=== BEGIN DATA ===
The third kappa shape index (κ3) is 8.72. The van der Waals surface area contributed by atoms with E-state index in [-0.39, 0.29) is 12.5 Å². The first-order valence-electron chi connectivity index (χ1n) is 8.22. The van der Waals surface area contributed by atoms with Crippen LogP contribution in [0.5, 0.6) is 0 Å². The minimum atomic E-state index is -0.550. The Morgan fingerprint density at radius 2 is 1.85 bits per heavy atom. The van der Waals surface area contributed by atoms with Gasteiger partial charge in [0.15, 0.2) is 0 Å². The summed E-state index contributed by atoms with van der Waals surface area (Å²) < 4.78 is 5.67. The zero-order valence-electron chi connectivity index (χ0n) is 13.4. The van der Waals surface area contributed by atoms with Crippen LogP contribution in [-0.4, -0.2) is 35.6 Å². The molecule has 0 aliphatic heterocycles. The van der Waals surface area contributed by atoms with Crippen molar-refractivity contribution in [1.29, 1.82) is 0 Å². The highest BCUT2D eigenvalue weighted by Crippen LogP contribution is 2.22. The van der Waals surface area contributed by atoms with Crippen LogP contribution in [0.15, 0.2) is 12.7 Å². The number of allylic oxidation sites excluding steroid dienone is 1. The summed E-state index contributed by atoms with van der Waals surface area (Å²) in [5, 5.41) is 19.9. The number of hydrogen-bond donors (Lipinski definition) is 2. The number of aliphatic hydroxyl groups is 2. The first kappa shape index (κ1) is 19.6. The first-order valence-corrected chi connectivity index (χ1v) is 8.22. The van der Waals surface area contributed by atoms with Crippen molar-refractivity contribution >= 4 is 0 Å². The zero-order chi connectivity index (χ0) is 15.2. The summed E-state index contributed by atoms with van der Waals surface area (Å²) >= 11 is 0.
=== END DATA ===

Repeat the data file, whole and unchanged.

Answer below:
The third kappa shape index (κ3) is 8.72. The van der Waals surface area contributed by atoms with E-state index in [-0.39, 0.29) is 12.5 Å². The first-order valence-electron chi connectivity index (χ1n) is 8.22. The van der Waals surface area contributed by atoms with Crippen LogP contribution in [0.5, 0.6) is 0 Å². The minimum atomic E-state index is -0.550. The Morgan fingerprint density at radius 2 is 1.85 bits per heavy atom. The van der Waals surface area contributed by atoms with Gasteiger partial charge in [0.15, 0.2) is 0 Å². The summed E-state index contributed by atoms with van der Waals surface area (Å²) < 4.78 is 5.67. The zero-order valence-electron chi connectivity index (χ0n) is 13.4. The van der Waals surface area contributed by atoms with Crippen LogP contribution in [-0.4, -0.2) is 35.6 Å². The molecule has 0 aliphatic heterocycles. The van der Waals surface area contributed by atoms with Crippen molar-refractivity contribution in [1.29, 1.82) is 0 Å². The highest BCUT2D eigenvalue weighted by Crippen LogP contribution is 2.22. The van der Waals surface area contributed by atoms with Crippen LogP contribution in [0.15, 0.2) is 12.7 Å². The number of allylic oxidation sites excluding steroid dienone is 1. The summed E-state index contributed by atoms with van der Waals surface area (Å²) in [5, 5.41) is 19.9. The number of hydrogen-bond donors (Lipinski definition) is 2. The number of aliphatic hydroxyl groups is 2. The first kappa shape index (κ1) is 19.6. The first-order valence-corrected chi connectivity index (χ1v) is 8.22. The van der Waals surface area contributed by atoms with Crippen molar-refractivity contribution >= 4 is 0 Å². The zero-order chi connectivity index (χ0) is 15.2. The summed E-state index contributed by atoms with van der Waals surface area (Å²) >= 11 is 0.